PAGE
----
The Mexican authorities regulate whale watching and determine the season. The official whale watching season in Puerto Vallarta is December 8 – March 23, although this may be subject to change.

So if you’re visiting Mexico in December, plan to go whale watching from the middle of the month onward for your best chances of spotting these fascinating creatures.

If you’re in Puerto Vallarta in March, try to go earlier in the month to ensure that you don’t miss out in case the whales leave the area earlier than expected.

The winter months are also the dry season in Mexico, so you’re less likely to experience rainfall, which is always good news when planning a boat trip!

Related read: If you’re here during peak season, watching for whales is one of my favorite things to do on the Malecon (Boardwalk) in Puerto Vallarta!

3. What is the best month to go whale watching in Puerto Vallarta?

Whale swims through the Bay of Banderas, Mexico

A whale tale in the Bay of Banderas, Puerto Vallarta, Mexico

You’re likely to spot whales in Puerto Vallarta from December to March, but the best months are said to be January and February. This is smack dab in the middle of whale watching season, so you’re pretty much guaranteed to see whales if you go during this time.

The government regulates whale watching season, so it’s important to check before you go to make sure that you’re not going outside of the exact dates from December to March. If you go whale watching within this time, many tour companies will provide a money-back guarantee if you don’t see any whales.

However, during January and February, the whale population is at its peak. The water is warm and the whales are most active, meaning that you’re more likely to see them breaching, spy hopping, and swimming close to the shore.

We went whale watching in mid-January, and it was absolutely incredible! The water was teeming with whales, and we even saw a few breaches. It was definitely an ideal time to go.

If you’re keen to see baby whales, then February or early March is the best time to come. This is when most of the calves are born, and you can see them swimming alongside their parents.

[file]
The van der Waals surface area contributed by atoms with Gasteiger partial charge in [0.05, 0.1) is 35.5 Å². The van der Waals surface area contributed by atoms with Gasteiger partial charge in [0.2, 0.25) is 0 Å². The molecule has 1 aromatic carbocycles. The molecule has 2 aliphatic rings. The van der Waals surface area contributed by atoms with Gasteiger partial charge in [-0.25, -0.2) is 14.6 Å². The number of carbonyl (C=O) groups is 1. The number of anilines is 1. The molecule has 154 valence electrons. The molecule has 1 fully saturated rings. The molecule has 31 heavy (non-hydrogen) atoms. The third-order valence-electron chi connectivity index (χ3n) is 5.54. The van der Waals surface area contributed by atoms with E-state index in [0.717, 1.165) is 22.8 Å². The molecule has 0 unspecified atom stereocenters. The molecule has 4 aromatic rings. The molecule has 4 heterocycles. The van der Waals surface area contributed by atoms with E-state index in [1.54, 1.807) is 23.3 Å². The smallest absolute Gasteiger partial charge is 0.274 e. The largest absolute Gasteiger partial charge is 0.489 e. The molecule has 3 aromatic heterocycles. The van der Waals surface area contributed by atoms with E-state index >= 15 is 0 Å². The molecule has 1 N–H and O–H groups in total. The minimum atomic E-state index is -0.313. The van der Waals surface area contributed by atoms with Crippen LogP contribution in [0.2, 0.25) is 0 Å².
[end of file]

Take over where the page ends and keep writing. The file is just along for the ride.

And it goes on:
All in all, January and February are the best months to go whale watching in Puerto Vallarta. Not only are you guaranteed to see humpback whales, but you’re also likely to see their babies, too!

4. What time of day is best for whale watching in Puerto Vallarta?

A humpback whale tail breaches the water in the Bay of Banderas in Puerto Vallarta, Mexico

Seeing them this close is such a surreal experience!!

Most tours tend to last between 3-4 hours and leave at either 9 am or around midday. The whales are active throughout the day, so it doesn’t really matter what time you go in that regard.

With that being said, we recommend taking a morning tour to avoid the heat of the midday sun. The water also tends to be calmer in the mornings, making for a smoother ride.

5. What are the best whale watching tours in Puerto Vallarta?

Tourists look from a boat at a whale in the Bay of Banderas in Puerto Vallarta, Mexico on a tour

Heading out into the Bay of Banderas on a whale watching tour in Puerto Vallarta Mexico

There are several excellent whale watching tours in Puerto Vallarta, so you can choose one that fits your budget and preferences. Whether you’re planning your honeymoon in Puerto Vallarta or a family trip, there’s a tour for you! We’ve listed some of the best options below.

Whale and dolphin watching with a biologist

This 4.5-hour tour allows you to see humpback whales up close, as well as a variety of other fascinating marine animals including orcas, giant mantas, and several different types of dolphins.

Your tour guide will either be a marine biologist or a professional wildlife photographer who has worked for National Geographic and Animal Planet, so you’re in good hands!